The King Has Hope
As the Hope celebrates its 50th anniversary, the King takes over as host.
LA QUINTA, CA. -- Arnold Palmer spoke softly, listing his ailments as if he were reading them off a medical chart. His hips hurt, his back hurts, and sometimes his shoulder hurts. He played Monday here at the Palmer Course at PGA West and quit after 12 holes because of a soreness in his back that he said he just can't seem to shake.
Playing golf is no longer what it used to be, and it hasn't been for awhile.
"My golf game is not good," he said. "Occasionally I hit a good shot. I'm like the everyday golfer that goes out and walks up to the 18th hole and all of a sudden he hits a shot or makes a putt and can't wait to get back the next day. But it is not competitive for any more for me."
Arnold Palmer is getting old, he turns 80 in September. Of course, it's the natural progression of life, and Palmer has faced the inevitability of advancing age with grace and style for a long time now, probably since 2002 when he played in the Bob Hope for the last time.
He's all right with most of it, just not the part about what growing older does to his golf game.
"I do not play much."
It's been going that way for awhile. It was at the 2001 Hope where Palmer shot his age for the last time, a fourth-round 71. He played his last competitive round in 2006. His still plays from time to time in the shootout at his tournament at Bay Hill, and also with his friends, but the first champion of the Bob Hope is a half century removed from that victory.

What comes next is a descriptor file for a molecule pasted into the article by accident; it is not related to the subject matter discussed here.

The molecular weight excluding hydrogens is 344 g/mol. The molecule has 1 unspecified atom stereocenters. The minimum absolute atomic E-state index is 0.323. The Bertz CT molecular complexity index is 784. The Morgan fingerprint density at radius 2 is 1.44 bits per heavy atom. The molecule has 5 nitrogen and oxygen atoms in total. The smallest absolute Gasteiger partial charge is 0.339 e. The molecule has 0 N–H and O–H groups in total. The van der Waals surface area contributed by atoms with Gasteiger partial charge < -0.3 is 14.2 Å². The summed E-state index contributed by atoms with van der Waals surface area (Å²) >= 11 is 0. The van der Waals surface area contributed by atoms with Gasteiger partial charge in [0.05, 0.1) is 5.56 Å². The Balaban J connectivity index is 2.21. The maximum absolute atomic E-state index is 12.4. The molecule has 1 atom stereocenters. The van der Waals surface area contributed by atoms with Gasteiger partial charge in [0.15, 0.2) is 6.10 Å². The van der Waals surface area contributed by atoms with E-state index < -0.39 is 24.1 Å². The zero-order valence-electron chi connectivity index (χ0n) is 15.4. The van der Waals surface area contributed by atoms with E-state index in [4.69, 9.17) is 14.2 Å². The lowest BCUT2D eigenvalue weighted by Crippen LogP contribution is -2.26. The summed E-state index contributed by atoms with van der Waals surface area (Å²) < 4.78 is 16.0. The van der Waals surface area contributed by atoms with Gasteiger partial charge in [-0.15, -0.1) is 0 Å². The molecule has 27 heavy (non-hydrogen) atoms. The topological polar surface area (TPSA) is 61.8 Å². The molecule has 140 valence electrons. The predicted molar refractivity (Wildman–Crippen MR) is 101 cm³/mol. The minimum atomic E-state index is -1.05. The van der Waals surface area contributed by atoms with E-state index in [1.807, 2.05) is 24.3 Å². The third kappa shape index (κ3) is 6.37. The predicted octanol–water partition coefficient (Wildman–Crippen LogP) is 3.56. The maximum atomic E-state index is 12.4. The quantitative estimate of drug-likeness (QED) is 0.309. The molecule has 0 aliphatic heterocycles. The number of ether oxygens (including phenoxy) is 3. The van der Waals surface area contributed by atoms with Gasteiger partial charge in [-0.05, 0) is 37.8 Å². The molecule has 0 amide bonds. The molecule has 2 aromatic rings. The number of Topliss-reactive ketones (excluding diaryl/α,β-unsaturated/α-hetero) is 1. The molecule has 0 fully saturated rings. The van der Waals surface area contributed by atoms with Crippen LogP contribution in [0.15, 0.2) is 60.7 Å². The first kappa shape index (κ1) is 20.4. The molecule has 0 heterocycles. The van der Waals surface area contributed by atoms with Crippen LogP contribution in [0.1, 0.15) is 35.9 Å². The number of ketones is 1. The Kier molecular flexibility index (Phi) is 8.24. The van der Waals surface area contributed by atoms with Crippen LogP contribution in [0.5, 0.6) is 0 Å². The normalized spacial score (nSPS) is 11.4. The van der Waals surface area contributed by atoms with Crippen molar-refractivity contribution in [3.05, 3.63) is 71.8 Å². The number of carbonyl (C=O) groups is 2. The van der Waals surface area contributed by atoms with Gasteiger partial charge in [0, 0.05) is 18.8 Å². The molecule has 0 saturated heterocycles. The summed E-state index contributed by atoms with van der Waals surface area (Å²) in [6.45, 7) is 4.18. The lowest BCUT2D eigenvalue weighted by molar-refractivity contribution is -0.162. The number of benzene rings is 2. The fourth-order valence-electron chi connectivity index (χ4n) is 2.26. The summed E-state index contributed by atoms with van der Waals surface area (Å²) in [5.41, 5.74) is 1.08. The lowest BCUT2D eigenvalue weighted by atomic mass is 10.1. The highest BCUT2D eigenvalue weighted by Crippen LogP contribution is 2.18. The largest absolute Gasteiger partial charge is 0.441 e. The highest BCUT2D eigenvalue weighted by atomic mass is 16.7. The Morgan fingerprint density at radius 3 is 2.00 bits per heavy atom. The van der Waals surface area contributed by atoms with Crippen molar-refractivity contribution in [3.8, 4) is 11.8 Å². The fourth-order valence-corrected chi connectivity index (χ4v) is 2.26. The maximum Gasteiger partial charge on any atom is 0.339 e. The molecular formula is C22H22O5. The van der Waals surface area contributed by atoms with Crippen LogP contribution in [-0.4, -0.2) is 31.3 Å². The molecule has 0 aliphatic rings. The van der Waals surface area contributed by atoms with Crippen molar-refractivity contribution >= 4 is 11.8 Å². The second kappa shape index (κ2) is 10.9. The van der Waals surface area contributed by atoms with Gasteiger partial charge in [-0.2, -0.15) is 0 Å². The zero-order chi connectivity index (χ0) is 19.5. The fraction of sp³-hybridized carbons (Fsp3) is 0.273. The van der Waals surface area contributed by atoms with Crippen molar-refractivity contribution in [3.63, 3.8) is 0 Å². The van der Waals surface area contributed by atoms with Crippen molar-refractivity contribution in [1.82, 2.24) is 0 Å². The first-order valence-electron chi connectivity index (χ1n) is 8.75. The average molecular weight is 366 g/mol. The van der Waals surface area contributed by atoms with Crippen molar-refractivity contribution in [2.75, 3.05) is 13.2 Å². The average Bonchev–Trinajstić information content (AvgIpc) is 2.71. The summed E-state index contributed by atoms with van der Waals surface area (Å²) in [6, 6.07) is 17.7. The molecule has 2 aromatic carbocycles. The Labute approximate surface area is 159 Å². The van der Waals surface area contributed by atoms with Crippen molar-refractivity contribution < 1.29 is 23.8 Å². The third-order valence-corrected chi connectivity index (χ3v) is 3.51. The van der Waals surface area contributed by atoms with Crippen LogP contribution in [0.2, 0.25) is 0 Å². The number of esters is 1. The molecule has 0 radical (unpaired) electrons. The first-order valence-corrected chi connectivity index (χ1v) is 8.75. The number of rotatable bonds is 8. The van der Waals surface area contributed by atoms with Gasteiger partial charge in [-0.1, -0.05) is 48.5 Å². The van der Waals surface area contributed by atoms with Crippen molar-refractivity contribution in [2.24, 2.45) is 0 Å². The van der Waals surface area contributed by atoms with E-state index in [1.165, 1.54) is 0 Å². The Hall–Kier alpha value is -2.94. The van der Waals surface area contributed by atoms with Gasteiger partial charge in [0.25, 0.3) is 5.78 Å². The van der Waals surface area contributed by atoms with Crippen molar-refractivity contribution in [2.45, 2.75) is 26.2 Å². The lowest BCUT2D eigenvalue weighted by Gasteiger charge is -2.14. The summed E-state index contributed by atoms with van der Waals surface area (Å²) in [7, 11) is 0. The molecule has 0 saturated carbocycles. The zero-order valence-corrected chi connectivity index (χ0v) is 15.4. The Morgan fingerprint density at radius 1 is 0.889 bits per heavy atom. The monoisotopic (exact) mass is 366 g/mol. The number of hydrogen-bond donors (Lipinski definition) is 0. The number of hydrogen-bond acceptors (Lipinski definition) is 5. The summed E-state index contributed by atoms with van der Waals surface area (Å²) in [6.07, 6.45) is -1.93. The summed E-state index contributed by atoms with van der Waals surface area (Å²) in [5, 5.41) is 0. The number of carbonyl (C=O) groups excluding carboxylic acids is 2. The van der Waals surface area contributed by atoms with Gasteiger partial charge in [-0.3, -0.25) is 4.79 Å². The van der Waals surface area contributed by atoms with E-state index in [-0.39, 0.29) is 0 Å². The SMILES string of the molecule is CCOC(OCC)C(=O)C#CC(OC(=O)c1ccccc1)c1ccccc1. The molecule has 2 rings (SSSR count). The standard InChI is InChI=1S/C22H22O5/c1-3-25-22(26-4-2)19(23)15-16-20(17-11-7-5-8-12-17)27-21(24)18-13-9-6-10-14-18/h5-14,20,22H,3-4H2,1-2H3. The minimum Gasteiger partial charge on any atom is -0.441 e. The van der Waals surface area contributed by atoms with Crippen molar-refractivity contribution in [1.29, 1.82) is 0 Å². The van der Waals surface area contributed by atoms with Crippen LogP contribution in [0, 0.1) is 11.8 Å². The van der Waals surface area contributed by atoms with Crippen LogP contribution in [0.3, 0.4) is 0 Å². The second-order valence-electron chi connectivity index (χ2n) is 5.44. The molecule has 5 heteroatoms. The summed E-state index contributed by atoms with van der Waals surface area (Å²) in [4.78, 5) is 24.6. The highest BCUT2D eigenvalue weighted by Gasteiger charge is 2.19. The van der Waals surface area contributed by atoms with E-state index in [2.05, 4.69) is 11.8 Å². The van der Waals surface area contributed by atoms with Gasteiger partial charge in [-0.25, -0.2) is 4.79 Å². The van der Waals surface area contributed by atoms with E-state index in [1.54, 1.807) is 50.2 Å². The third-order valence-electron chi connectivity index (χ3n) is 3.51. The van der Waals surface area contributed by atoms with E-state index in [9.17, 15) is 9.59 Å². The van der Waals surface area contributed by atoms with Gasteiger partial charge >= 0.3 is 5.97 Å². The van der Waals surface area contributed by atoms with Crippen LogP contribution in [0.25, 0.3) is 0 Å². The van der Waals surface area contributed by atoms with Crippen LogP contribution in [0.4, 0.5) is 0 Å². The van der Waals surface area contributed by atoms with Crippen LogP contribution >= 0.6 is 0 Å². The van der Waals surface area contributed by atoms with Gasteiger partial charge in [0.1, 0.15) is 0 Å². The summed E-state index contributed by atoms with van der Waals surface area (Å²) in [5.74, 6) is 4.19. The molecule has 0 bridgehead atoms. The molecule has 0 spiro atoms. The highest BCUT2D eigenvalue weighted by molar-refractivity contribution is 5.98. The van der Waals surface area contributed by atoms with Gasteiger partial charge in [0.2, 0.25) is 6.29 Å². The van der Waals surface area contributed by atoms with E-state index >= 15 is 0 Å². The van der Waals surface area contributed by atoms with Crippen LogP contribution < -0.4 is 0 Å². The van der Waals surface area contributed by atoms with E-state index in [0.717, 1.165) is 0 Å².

This week, Palmer is the official host of the 50th Bob Hope Chrysler Classic, known as the Palm Springs Desert Golf Classic when Palmer won it for the first time in 1960 over at Thunderbird Country Club. He won it four more times, the last one in 1973, which was also his 62nd and final PGA Tour victory.
It's a busy week for Palmer, who already has made appearances for the prostate cancer center in his name at Eisenhower Hospital, the pairings party, the formal Classic Ball, a dinner at Eldorado Country Club and a private dinner at his restaurant. He is seeing over the ceremonial first tee shot at SilverRock, visiting Bermuda Dunes for photos and another private luncheon, attending the player appreciation party, posing for photos at La Quinta resort and attending the amateur awards dinner, and then passing out the trophy to the tournament winner on Sunday.
Playing the role of ceremonial golfer and tournament host is something that falls easily in place for Palmer. He is a natural as an ambassador of golf, the same title that two of his peers -- Jack Nicklaus and Gary Player -- have also assumed. We occasionally still see Nicklaus and Player on the course, but not Palmer, not really, not anymore.
And even if he is nearly 80, and 36 years since his last PGA Tour victory, Palmer has difficulty coming to terms with the point in golf where advancing age intersects declining skills.
"It makes me sad that I can't hit the golf ball the way I once did. That is a very sad situation mentally for me."
He made up for it, at least a little, when he substituted some sessions with the media. He stood before the television cameras that had assembled in front of him and talked about how much he enjoyed the Hope in the old days. He said the crowds were often sparse and that he knew everyone in the gallery.
Palmer held a pair of reading glasses in his left hand as he spoke, a concession to age. That's one of the few he's willing to make right now. He just wishes he didn't have to make any about golf.
Thomas Bonk writes regularly for Golf Digest Digital.